Romney, no for personal religious reasons.

Dan said...

With all due respect, DJ, you're mistaken about what censorship means. Censorship is the deletion of materials deemed objectionable to the censor. Censorship by you does not violate the 1st Amendment - you are correct that you are within your legal rights to censor the opinions of others, but you are mistaken if you believe that is not censorship.

DJ Drummond said...

dan, do yourself a favor and look up context and connotation.

This is hardly 'censorship' as you have used the word. Much less as it has been applied where the word has far more draconian implications.

Mark L. said...

Picking the greatest President of their century is easy:

18th: Washington
19th: Lincoln
20th: Reagan

Washington is still our greatest President. He created the institution -- insisted he be called "Mr. President," not "His Excellency." He also had the courage to step away from power -- not once, but twice.

He could have become America's Cromwell after the Revolution, setting himself up as a military dictator. It happened many times over the next century in the New World. But he sent those urging him to take that step home -- and back the civil government. He was the only leader in the Revolutionary Army with that authority, and he used it wisely.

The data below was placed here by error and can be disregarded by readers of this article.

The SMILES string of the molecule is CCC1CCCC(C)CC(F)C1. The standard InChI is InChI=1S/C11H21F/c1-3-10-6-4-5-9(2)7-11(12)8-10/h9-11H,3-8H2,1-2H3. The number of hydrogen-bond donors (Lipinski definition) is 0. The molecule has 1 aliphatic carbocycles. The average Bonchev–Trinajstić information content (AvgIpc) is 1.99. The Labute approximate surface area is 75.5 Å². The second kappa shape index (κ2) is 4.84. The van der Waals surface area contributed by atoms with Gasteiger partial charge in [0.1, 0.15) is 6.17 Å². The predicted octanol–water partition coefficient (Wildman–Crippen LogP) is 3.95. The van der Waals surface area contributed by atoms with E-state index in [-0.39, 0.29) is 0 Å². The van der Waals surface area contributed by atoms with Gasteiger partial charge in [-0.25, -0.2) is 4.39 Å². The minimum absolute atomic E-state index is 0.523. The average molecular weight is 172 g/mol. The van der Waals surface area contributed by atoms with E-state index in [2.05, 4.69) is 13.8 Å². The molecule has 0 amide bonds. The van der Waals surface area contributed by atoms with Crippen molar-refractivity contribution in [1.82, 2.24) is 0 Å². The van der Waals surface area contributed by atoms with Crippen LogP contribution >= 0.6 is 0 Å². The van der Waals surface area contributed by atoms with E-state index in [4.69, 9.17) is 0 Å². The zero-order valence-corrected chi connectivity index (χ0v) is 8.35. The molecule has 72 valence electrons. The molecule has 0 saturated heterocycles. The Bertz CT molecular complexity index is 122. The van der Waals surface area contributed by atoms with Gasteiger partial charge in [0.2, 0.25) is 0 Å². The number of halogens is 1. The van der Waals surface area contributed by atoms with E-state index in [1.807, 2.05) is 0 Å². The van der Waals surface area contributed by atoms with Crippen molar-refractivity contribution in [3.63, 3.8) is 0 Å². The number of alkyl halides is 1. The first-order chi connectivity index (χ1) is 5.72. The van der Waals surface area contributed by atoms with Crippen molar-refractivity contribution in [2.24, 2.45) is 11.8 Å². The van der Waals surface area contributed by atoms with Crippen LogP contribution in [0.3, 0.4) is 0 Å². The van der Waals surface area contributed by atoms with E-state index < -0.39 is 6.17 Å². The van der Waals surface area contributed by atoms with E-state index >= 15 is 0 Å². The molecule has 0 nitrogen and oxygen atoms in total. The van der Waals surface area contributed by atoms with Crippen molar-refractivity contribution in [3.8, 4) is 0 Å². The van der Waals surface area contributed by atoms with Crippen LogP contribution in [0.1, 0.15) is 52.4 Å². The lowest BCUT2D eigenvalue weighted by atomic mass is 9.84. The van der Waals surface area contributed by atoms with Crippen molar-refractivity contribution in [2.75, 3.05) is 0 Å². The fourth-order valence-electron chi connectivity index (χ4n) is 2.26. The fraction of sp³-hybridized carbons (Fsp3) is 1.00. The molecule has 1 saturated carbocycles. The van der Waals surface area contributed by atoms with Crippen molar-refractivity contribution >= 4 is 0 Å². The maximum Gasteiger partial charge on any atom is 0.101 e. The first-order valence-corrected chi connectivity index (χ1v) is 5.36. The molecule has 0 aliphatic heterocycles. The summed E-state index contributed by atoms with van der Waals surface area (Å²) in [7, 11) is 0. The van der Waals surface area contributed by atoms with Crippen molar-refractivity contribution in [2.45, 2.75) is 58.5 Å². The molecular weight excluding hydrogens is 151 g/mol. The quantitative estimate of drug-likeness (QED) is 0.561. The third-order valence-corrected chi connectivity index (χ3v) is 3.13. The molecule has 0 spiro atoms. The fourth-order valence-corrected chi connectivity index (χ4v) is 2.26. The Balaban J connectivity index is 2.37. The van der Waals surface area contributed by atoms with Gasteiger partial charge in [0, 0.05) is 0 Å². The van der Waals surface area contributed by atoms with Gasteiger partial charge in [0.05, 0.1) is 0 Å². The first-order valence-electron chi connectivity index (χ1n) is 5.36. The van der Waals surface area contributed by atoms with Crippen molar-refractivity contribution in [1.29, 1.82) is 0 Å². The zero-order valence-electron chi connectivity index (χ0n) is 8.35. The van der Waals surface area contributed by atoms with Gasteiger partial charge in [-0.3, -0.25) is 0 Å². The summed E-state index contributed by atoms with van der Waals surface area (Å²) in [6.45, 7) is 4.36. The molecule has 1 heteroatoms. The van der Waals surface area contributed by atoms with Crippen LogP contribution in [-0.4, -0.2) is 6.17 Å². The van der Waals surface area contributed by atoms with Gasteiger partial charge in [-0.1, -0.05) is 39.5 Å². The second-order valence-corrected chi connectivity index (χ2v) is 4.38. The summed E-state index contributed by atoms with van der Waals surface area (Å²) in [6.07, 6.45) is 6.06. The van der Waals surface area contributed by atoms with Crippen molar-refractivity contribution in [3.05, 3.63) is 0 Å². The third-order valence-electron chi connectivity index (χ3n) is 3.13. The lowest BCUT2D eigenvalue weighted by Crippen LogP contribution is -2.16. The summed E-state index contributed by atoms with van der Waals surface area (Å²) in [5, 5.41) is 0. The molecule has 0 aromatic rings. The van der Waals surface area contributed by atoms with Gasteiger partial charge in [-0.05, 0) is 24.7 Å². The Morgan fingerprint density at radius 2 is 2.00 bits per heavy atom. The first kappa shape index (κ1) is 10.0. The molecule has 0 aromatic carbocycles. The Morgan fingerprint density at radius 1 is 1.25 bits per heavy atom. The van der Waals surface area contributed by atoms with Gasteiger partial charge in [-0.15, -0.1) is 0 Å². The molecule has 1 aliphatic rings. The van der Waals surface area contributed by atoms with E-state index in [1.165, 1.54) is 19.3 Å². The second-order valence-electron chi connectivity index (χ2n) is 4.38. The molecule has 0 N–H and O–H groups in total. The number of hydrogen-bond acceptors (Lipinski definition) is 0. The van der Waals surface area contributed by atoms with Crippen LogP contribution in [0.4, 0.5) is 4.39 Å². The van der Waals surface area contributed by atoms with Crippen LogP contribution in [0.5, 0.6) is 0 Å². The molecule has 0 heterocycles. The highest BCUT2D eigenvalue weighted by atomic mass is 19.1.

Then, after coming out of retirement to help develop the Constitution, he again lead America for two terms as President. At the end of the second term he did something few would have been able to -- he walked away from the job establishing a tradition that we keep today -- that Presidents are disposable and replaceable. Had he chosen to remain President for Life, it would have done irreparable damage.

As for Lincoln -- he preserved the Union. He did what he had to do that. He stuck with the task, when everyone was urging him to quit. Had he not gone that route, the 20th century would have been much different. What is now the United States would likely be six or seven smaller nations (Texas and the Mormons would likely have established independent nations, and the west coast would have gone its way, and Oklahoma would be an independent Indian nation or nations.

Reagan won the Cold War -- and more than that, restored people's faith in free markets. Socialism was winning until Reagan came along. Without him, the world would be a lot grimmer, a lot grayer place. We would have collectivized in ways that would hurt many now living.

That leaves two more. I would need to do some thinking about them. Maybe Eisenhower would be one, or Truman. Jackson is another great, despite equally great flaws. FDR was a great wartime President, but against that, his economic policies prolonged the Great Depression, and his selfishness in running for a fourth term hurt both the end of WWII and this country (by destroying the two-term tradition and creating the need for an Amendment that turns every President into a lame duck the day after his second inaugeration). Polk doubled the size of the nation.